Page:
The Secret to Productivity is Not a Secret
Life can feel like it’s always a race against the clock — so how do you do it all? Time is valuable, so don’t waste it. Those who get a lot accomplished each day aren’t any better than you, they’ve just made the effort to form productive habits.
Productivity is a measure of efficiency — basically output per unit of input. It’s determined by dividing average output per period by the total costs incurred or resources (capital, physical, material, and human) consumed in that given period. Being productive and making good use of your time is crucial for success in any aspect in your life, but especially at work. Everyone has the same 24 hours in a day, but what matters is how you use them. Being productive allows you to get more done during your day, which gives you more free time for other things that make you happy such as family, friends, recreation, hobbies, side projects, etc.
So HOW do you do it?
Sometimes starting is the hardest part for people to deal with. They imagine the difficulties they could encounter and jump ship before it’s even sailed.
Bluma Zeigarnik, a Lithuanian-born psychologist described the “Zeigarnik Effect” in her doctoral thesis in the late 1920s. The Zeigarnik Effect compels humans to finish tasks that they’ve already started. When there is unfinished business and a Zeigarnik effect is established, people experience intrusive thoughts about uncompleted tasks which can lead to anxiety, while completing tasks means peace of mind.
This “effect” isn’t just an idea, it’s proven. According to Greist-Bousquet & Schiffman (1992), people have a need to complete a task once it has been started because there is a need for closure. Once you have begun, you are very likely to finish. So get started!
Plan your day in advance.
In Brian Tracy’s book, The 100 Absolutely Unbreakable Laws of Business Success, Tracy points out that it takes only about 10–12 minutes for you to make up a plan for your day. This investment of 10–12 minutes will save you time of approximately two hours per day, or a 25 percent increase in productivity and performance.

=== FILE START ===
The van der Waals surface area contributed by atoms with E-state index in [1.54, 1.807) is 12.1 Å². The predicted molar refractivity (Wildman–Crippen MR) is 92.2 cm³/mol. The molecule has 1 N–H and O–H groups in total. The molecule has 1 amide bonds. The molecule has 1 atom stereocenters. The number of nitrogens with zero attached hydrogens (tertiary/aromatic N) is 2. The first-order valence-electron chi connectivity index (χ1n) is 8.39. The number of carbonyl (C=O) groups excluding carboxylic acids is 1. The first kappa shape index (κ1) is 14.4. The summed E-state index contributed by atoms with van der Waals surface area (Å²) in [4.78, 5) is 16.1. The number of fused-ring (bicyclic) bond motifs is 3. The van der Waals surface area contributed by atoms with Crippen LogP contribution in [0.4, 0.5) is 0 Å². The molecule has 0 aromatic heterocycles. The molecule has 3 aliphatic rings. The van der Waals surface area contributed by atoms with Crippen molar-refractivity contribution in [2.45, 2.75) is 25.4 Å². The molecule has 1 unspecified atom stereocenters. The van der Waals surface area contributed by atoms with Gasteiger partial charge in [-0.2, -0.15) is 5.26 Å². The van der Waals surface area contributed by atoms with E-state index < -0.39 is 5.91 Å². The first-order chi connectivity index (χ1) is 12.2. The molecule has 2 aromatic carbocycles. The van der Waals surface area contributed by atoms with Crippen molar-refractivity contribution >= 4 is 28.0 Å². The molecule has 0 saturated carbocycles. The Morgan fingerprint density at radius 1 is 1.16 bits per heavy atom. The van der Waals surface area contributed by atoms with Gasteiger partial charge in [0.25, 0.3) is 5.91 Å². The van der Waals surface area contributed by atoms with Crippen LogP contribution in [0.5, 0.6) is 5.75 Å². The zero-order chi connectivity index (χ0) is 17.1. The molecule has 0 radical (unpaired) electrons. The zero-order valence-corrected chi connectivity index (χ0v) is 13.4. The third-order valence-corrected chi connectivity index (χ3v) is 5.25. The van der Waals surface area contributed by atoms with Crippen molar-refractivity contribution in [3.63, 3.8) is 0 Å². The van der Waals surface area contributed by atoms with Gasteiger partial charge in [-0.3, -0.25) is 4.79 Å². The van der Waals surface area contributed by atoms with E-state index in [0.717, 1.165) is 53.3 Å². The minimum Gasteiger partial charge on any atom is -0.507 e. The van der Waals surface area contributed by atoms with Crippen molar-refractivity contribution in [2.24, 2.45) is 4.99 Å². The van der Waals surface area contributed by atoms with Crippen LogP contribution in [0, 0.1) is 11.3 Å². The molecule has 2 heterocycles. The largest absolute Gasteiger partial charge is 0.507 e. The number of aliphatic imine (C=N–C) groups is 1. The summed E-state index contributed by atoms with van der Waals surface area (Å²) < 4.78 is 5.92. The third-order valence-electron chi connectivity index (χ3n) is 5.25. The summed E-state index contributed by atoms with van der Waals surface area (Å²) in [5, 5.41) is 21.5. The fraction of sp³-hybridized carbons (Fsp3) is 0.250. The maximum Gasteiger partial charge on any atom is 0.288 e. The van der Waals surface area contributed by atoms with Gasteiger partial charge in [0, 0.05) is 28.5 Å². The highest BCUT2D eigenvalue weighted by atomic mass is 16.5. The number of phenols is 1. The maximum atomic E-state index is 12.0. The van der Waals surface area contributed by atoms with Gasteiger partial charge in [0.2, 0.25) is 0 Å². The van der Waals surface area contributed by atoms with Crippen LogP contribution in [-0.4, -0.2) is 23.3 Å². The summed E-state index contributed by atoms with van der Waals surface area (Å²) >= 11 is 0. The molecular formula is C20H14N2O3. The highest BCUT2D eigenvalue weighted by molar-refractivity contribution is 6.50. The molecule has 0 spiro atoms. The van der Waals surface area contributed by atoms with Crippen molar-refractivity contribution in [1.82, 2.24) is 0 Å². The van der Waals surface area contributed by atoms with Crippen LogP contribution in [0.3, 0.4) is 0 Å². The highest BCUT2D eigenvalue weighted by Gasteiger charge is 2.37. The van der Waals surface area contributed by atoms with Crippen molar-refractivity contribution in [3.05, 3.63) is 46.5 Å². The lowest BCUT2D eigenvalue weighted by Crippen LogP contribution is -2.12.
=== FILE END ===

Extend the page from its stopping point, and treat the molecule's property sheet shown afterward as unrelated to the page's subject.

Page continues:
For example, think about all the time you’ve spent wandering up and down the aisles at the grocery store trying to remember everything you needed, then got home and realized that you forgot the ONE THING you went there for. The whole situation wouldn’t have happened if you had just made a list. Now take that idea and implement that into other areas of your life.
Tracy claims that every minute that you spend planning your goals, your activities, and your time in advance saves ten minutes of work in the execution of those plans. Therefore, careful advance planning gives you a return of ten times, or 1,000 percent, on your investment of mental, emotional, and physical energy.
The true cost of distraction
In this day and age, we have all types of distractions at our fingertips. It’s so important that we be diligent and make an effort to avoid these distractions and get in our own “zone.”
“There was Mozart, of course, he could, it seems, work on several compositions at the same time, all of them masterpieces. But he is the only known exception. The other prolific composers of the first rank — Bach, for instance, Handel, or Haydn, or Verdi — composed one work at a time. They did not begin the next until they had finished the preceding one, or until they had stopped work on it for the time being and put it away in the drawer. Executives can hardly assume that they are ‘executive Mozarts.’” — Peter Drucker (management consultant, educator, and author, whose writings contributed to the philosophical and practical foundations of the modern business corporation.